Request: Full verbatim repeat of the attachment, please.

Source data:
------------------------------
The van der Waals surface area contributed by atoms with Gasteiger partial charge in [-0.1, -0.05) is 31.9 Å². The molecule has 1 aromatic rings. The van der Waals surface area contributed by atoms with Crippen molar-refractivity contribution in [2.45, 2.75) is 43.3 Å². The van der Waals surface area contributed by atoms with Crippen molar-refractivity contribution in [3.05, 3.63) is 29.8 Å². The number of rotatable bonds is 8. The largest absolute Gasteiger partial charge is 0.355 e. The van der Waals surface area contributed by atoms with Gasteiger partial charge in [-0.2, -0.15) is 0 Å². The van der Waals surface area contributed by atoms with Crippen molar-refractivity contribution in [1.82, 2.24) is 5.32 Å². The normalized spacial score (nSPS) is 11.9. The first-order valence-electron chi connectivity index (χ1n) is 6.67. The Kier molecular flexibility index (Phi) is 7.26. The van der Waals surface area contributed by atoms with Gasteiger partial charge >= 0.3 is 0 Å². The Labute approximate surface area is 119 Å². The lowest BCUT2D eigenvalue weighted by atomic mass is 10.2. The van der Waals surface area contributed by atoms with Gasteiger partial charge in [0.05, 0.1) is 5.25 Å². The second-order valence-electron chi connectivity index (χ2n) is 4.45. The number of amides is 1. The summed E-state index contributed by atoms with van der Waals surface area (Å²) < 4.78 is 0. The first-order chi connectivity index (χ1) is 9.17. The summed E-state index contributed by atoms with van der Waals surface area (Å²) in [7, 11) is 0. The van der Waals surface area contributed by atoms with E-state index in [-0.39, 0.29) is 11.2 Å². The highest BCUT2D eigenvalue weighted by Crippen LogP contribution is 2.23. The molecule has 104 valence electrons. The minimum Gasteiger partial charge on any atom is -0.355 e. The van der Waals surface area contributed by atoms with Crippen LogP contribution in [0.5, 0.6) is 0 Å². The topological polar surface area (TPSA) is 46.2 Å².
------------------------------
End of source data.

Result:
The van der Waals surface area contributed by atoms with Gasteiger partial charge in [-0.1, -0.05) is 31.9 Å². The molecule has 1 aromatic rings. The van der Waals surface area contributed by atoms with Crippen molar-refractivity contribution in [2.45, 2.75) is 43.3 Å². The van der Waals surface area contributed by atoms with Crippen molar-refractivity contribution in [3.05, 3.63) is 29.8 Å². The number of rotatable bonds is 8. The largest absolute Gasteiger partial charge is 0.355 e. The van der Waals surface area contributed by atoms with Gasteiger partial charge in [-0.2, -0.15) is 0 Å². The van der Waals surface area contributed by atoms with Crippen molar-refractivity contribution in [1.82, 2.24) is 5.32 Å². The normalized spacial score (nSPS) is 11.9. The first-order valence-electron chi connectivity index (χ1n) is 6.67. The Kier molecular flexibility index (Phi) is 7.26. The van der Waals surface area contributed by atoms with Gasteiger partial charge >= 0.3 is 0 Å². The Labute approximate surface area is 119 Å². The lowest BCUT2D eigenvalue weighted by atomic mass is 10.2. The van der Waals surface area contributed by atoms with Gasteiger partial charge in [0.05, 0.1) is 5.25 Å². The second-order valence-electron chi connectivity index (χ2n) is 4.45. The number of amides is 1. The summed E-state index contributed by atoms with van der Waals surface area (Å²) < 4.78 is 0. The first-order chi connectivity index (χ1) is 9.17. The summed E-state index contributed by atoms with van der Waals surface area (Å²) in [7, 11) is 0. The van der Waals surface area contributed by atoms with E-state index in [-0.39, 0.29) is 11.2 Å². The highest BCUT2D eigenvalue weighted by Crippen LogP contribution is 2.23. The molecule has 104 valence electrons. The minimum Gasteiger partial charge on any atom is -0.355 e. The van der Waals surface area contributed by atoms with Crippen LogP contribution in [0.5, 0.6) is 0 Å². The topological polar surface area (TPSA) is 46.2 Å².